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Remodeling Spending in 2016 By State

DAILY REAL ESTATE NEWS | THURSDAY, MAY 26, 2016

Washington, D.C., home owners must have caught a remodeling bug. The ZIP code 20854 – a close-in suburb of Washington, D.C. – tops the list of estimates homeowners will spend on remodeling projects this year.

Read more: New Roof Is Greatest Remodeling Value
Owners in this area are on track to spend more than $68 million on home improvements this year – the highest of any of the 25,000 ZIP codes analyzed by the National Association of Home Builders. Part of the reason for that ZIP code’s remodeling surge is that 53 percent of the homes there were built between 1960 and 1980, known as a “sweet spot” for remodeling.

Their analysis looked at total spending on home improvements, the number of owner-occupied homes, and the average spending per improvement for 2016, and found that on average, home owners will spend $5,800 on home improvements this year. However, a few pockets across the country will spend about triple that, up to $18,000.

Areas with the most remodeling expenditures tend to have the highest number of homes built between 1960 and 1980, but hot remodeling pockets have also been equated with high levels of highly educated and high-income residents.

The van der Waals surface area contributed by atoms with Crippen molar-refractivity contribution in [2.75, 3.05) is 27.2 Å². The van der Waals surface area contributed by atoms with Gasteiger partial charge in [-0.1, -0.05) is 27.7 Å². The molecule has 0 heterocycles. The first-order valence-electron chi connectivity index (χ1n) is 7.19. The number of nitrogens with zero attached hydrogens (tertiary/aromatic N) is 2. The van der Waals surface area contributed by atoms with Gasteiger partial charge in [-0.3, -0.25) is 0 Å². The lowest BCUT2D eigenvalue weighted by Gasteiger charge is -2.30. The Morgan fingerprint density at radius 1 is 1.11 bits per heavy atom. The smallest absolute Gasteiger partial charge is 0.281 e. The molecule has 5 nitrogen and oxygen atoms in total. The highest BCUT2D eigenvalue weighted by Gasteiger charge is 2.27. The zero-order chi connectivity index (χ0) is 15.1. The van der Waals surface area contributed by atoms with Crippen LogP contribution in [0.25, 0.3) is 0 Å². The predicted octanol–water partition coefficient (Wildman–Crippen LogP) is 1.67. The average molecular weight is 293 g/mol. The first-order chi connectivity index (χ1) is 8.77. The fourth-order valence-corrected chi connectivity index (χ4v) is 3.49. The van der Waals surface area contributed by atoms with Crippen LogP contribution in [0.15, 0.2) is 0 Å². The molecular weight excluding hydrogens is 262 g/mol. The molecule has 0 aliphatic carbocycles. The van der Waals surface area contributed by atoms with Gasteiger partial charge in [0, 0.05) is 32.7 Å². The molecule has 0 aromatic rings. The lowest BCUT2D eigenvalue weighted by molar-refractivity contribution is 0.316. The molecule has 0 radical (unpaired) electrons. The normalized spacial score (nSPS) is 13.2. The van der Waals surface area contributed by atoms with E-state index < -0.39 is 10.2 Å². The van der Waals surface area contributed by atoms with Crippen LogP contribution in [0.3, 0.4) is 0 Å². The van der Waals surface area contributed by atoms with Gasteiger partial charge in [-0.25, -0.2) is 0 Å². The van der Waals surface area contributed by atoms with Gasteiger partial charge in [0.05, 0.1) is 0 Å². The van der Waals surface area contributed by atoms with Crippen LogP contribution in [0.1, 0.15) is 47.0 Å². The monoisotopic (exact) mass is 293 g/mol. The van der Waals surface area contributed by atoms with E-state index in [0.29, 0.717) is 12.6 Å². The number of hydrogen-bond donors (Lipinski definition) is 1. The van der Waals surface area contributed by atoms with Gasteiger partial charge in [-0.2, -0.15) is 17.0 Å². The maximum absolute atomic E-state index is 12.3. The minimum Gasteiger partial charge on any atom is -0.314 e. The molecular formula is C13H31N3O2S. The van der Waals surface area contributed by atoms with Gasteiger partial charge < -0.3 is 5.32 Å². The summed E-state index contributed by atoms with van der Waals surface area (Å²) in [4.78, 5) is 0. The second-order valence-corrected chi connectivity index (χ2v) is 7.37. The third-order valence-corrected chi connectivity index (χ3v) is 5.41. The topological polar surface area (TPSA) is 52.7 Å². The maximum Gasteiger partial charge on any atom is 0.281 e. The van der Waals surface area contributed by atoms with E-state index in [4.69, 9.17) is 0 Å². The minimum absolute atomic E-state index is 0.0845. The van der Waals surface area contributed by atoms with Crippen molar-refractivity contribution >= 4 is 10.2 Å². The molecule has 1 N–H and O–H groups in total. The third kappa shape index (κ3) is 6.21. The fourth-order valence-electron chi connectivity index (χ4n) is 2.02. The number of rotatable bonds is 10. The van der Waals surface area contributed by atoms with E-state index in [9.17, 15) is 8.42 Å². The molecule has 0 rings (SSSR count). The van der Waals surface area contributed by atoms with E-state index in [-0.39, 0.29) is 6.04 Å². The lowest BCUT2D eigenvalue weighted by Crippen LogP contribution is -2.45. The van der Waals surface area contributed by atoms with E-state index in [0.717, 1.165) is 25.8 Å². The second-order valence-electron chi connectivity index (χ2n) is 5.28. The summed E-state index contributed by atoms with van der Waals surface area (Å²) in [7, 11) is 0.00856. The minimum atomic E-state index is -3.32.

For example, ZIP code 10007 – which is lower Manhattan and contains the World Trade Center – topped the list for highest spending per improvement at more than $22,000. In the area, 99 percent of home owners have a college degree and their average income is well over half a million dollars.

“On the other hand, in the fifth ZIP code on the list (94028, Portola Valley in California), the average remodel is a little over $17,000, and this is driven in part by the age of the owner-occupied housing stock (with a third of it built between 1960 and 1980), although home owners in Portola Valley are also relatively wealthy and well-educated,” NAHB researchers note on the builder tradegroup’s Eye on Housing blog.

Source: “NAHB Releases Remodeling by ZIP Code Estimates for 2016,” National Association of Home Builders’ Eye on Housing blog (May 25, 2016)

Posted by: Cj Paet on June 2, 2016
Posted in: Uncategorized